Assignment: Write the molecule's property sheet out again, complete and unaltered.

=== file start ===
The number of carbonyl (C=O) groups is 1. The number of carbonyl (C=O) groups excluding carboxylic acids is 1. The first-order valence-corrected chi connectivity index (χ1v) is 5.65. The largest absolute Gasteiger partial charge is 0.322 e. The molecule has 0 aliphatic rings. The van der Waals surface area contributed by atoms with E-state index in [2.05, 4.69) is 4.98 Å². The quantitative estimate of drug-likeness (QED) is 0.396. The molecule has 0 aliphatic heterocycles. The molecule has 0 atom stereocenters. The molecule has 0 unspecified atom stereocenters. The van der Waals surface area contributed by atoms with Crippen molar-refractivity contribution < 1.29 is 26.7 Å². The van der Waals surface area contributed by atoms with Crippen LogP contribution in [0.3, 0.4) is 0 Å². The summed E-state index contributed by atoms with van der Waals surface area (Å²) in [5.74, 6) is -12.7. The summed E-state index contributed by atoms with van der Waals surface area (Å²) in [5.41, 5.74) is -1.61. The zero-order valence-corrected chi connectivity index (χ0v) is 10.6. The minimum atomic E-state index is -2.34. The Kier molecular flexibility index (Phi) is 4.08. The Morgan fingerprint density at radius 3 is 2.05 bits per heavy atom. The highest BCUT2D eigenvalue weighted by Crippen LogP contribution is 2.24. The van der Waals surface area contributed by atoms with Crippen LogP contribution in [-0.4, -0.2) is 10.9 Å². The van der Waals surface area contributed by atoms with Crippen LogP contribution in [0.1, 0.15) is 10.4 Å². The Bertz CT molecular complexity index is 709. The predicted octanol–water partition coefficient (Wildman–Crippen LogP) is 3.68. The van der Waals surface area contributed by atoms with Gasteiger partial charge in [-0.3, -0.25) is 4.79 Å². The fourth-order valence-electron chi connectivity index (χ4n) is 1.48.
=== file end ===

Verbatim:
The number of carbonyl (C=O) groups is 1. The number of carbonyl (C=O) groups excluding carboxylic acids is 1. The first-order valence-corrected chi connectivity index (χ1v) is 5.65. The largest absolute Gasteiger partial charge is 0.322 e. The molecule has 0 aliphatic rings. The van der Waals surface area contributed by atoms with E-state index in [2.05, 4.69) is 4.98 Å². The quantitative estimate of drug-likeness (QED) is 0.396. The molecule has 0 aliphatic heterocycles. The molecule has 0 atom stereocenters. The molecule has 0 unspecified atom stereocenters. The van der Waals surface area contributed by atoms with Crippen molar-refractivity contribution < 1.29 is 26.7 Å². The van der Waals surface area contributed by atoms with Crippen LogP contribution in [0.3, 0.4) is 0 Å². The summed E-state index contributed by atoms with van der Waals surface area (Å²) in [5.74, 6) is -12.7. The summed E-state index contributed by atoms with van der Waals surface area (Å²) in [5.41, 5.74) is -1.61. The zero-order valence-corrected chi connectivity index (χ0v) is 10.6. The minimum atomic E-state index is -2.34. The Kier molecular flexibility index (Phi) is 4.08. The Morgan fingerprint density at radius 3 is 2.05 bits per heavy atom. The highest BCUT2D eigenvalue weighted by Crippen LogP contribution is 2.24. The van der Waals surface area contributed by atoms with Crippen LogP contribution in [-0.4, -0.2) is 10.9 Å². The van der Waals surface area contributed by atoms with Crippen LogP contribution in [0.1, 0.15) is 10.4 Å². The Bertz CT molecular complexity index is 709. The predicted octanol–water partition coefficient (Wildman–Crippen LogP) is 3.68. The van der Waals surface area contributed by atoms with Gasteiger partial charge in [-0.3, -0.25) is 4.79 Å². The fourth-order valence-electron chi connectivity index (χ4n) is 1.48.